According to the Associated Press, Royals right-hander Jeremy Jeffress was arrested last month in Arizona following a domestic dispute with his girlfriend. Jeffress, who was acquired from the Brewers last offseason as part of the Zack Greinke trade, was booked for assault, criminal damage and disorderly conduct.
The first two charges were dismissed, but Jeffress was sentenced to serve 20 hours of community service for the disorderly conduct charge and required to attend a domestic violence counseling class.
Jeffress apologized for his actions via a statement from the Royals after the arrest was made public earlier today:
“There was an argument between myself and my girlfriend and I lost my temper, but I never put my hands on her.”
“There are consequences in what you do or say. I’ve disappointed my family and the name on the back of my jersey. I just want to make it clear this is not me.”
It’s not clear if he’ll face any discipline from the Royals, but general manager Dayton Moore said, “we stand behind Jeremy at this point based on the information we have received.” On an unrelated note, Jeffress was suspended twice during his time as a Brewers’ farmhand for testing positive for marijuana.
Jeffress, 24, made the Royals’ Opening Day roster last year, but was sent down to the minors in May after posting a 4.70 ERA and 13/11 K/BB ratio over 15 1/3 innings. The hard-throwing reliever wasn’t any better following his demotion, compiling a 5.50 ERA and 44/40 K/BB ratio over 55 2/3 innings between Double-A Northwest Arkansas and Triple-A Omaha. The Royals have plenty of quality bullpen depth right now, so it’s probably best that Jeffress continues to work on his command in the minors.
Did you have a bad day? It’s OK. We all do sometimes. It’s just part of life. Even ballplayers have bad days. Even the good ones.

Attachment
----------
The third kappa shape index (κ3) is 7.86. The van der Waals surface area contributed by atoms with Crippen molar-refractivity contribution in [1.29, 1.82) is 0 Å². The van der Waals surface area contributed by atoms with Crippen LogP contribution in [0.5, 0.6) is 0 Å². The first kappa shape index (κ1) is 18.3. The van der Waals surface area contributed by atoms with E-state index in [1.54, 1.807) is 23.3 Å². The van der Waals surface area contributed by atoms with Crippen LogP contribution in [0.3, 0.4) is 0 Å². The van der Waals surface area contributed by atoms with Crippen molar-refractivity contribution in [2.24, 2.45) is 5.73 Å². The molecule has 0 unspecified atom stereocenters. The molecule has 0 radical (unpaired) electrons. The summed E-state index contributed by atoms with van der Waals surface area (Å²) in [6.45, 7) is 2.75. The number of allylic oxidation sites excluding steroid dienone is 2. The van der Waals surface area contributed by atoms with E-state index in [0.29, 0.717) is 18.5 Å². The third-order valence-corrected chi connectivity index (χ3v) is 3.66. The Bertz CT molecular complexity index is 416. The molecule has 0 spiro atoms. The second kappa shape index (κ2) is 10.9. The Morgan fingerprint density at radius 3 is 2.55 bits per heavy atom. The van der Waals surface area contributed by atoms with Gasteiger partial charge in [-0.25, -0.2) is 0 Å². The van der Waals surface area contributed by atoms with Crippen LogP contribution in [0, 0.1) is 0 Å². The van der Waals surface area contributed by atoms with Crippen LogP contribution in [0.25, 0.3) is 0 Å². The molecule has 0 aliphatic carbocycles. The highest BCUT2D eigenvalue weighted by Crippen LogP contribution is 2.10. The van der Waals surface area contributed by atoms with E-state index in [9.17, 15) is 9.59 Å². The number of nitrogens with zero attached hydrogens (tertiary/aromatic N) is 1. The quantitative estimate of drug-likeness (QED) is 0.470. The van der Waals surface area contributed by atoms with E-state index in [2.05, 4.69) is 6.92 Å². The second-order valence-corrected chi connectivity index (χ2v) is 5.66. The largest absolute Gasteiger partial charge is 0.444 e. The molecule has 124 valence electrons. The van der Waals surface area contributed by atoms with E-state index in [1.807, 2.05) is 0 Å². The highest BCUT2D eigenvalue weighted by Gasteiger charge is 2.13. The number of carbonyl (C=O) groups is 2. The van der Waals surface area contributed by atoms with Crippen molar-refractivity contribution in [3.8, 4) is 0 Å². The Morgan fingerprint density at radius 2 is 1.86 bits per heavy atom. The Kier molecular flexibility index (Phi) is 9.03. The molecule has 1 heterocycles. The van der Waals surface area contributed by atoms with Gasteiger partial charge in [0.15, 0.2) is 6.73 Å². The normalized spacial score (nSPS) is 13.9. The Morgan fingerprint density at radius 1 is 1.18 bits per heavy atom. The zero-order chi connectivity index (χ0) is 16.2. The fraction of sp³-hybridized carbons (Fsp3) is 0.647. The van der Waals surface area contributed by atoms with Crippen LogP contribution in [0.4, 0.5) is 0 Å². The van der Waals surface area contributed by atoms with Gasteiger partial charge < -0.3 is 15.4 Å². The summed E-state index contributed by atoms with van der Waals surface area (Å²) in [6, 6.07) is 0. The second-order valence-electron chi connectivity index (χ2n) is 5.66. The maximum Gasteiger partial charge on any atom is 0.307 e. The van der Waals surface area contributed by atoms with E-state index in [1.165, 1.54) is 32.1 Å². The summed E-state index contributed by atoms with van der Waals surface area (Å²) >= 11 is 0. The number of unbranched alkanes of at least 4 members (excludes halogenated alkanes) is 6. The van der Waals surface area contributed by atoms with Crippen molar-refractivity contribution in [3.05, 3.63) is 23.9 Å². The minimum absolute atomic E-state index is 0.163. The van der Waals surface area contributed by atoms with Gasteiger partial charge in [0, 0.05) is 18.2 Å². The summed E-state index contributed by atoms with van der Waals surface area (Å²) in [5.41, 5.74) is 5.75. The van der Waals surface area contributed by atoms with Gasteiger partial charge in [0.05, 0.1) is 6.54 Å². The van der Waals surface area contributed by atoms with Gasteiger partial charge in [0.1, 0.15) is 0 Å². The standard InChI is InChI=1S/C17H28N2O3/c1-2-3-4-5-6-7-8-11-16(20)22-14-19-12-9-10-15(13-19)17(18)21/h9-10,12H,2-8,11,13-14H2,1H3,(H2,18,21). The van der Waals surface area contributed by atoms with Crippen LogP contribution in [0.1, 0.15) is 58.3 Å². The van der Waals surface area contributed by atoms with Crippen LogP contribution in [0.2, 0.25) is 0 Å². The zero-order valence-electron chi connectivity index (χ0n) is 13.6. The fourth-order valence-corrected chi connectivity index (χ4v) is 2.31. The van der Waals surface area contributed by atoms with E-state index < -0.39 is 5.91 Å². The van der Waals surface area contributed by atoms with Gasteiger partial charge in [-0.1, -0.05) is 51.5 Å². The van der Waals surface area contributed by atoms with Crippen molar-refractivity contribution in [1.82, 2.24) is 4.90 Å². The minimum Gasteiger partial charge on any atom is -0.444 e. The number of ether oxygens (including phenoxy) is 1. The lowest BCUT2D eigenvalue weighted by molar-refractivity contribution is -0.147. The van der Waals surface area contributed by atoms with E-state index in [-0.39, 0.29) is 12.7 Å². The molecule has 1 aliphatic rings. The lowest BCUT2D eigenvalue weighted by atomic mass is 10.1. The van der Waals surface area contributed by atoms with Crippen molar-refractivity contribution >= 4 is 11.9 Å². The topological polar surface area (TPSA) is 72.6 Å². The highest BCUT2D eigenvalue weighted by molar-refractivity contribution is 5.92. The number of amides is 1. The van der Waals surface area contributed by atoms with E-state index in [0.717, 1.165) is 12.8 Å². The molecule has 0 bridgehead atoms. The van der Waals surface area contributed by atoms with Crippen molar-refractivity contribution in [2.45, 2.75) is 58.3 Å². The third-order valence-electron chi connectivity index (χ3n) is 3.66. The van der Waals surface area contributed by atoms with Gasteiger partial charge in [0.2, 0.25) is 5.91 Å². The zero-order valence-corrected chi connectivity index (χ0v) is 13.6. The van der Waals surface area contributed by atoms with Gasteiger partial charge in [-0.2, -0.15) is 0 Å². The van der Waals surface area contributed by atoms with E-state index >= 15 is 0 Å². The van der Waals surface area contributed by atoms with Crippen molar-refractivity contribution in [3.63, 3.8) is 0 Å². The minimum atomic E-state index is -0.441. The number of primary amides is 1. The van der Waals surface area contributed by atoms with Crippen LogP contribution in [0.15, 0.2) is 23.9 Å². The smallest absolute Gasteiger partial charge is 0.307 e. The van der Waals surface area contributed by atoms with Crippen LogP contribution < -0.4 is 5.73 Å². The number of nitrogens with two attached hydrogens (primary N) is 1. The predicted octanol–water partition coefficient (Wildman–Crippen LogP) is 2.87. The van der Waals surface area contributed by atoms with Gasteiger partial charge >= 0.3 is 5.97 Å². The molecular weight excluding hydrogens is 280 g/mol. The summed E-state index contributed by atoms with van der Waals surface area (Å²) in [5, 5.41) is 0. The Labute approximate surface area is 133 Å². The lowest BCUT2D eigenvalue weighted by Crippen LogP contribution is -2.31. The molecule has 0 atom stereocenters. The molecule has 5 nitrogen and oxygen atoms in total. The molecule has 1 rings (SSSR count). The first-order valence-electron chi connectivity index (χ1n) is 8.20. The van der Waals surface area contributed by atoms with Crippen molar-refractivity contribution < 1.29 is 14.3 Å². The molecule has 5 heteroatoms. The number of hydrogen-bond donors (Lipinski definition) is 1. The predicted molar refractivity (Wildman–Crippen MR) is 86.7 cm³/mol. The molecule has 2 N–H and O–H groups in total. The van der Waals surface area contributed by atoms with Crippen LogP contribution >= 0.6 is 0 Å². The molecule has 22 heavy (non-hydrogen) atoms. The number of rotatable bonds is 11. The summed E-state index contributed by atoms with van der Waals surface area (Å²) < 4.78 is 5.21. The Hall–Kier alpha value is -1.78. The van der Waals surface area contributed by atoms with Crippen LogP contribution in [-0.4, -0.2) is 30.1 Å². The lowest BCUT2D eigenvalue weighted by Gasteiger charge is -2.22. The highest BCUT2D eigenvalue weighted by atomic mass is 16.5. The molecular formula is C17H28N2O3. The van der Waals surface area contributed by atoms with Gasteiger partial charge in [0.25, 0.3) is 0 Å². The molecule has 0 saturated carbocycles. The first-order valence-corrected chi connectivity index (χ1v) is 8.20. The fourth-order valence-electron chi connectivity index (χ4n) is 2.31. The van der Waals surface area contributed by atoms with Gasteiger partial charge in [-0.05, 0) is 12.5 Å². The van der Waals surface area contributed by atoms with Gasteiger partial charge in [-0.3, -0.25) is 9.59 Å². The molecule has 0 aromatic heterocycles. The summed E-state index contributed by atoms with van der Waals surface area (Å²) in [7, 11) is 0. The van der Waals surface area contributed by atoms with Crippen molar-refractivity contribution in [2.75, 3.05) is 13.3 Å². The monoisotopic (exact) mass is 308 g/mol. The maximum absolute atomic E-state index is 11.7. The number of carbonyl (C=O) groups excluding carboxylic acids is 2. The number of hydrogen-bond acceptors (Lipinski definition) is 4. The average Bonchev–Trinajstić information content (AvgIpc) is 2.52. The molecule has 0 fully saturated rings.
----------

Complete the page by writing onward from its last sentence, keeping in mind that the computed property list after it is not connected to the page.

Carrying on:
Odubel Herrera is a good one. He’s only 25, but he’s already got two seasons of above average hitting under his belt. Dude gets on base. He could be a regular for tons of teams, so there’s no shame at all in him having a bad day. And boy howdy did he have a bad day today. He went 0-for-5 with five strikeouts in the Phillies extra innings win against the Rockies.
“I feel that I am making good swings but I’m just missing the pitches,” Herrera said.
Well, that is how strikeouts work.
Four strikeouts in a game is known as a Golden Sombrero. Players don’t strike out five times in a game very often so they don’t have an agreed upon name, but I’ve seen it referred to as the “platinum sombrero,” which seems pretty solid for such a feat. Six is a titanium sombrero or a double platinum sombrero, though there are references to it as a “Horn,” for Sam Horn, who deserves something to be named in his honor. Horn is like Moe Greene — a great man, a man of vision and guts — yet there isn’t even a plaque, or a signpost or a statue of him!
But I digress.
The last time a Phillies player did it was when Pat Burrell K’d five times in September 2008. The Phillies won the World Series that year, of course, so maybe this is an omen. [looks at standings] Or maybe not.
Anyway, get a good night’s sleep tonight, Odubel. Shake it off. Tomorrow is another day.
NEW YORK (AP) Rachel Robinson will receive the Buck O’Neil Lifetime Achievement Award from baseball’s Hall of Fame on July 29, the day before this year’s induction ceremony.
She’s the wife of late Hall of Famer Jackie Robinson, who broke the major league color barrier in 1947. Rachel Robinson created the Jackie Robinson Foundation in 1973, a year after he husband’s death. Rachel Robinson, who turns 95 in July 19, headed the foundation’s board until 1996.
The O’Neil award was established in 2007 to honor individuals who broaden the game’s appeal and whose character is comparable to that of O’Neil. He played in the Negro Leagues, was a scout for major league baseball teams and helped establish the Negro Leagues Baseball Museum in Kansas City, Missouri.
The award was given to O’Neil in 2008, Roland Hemond in 2011 and Joe Garagiola in 2014.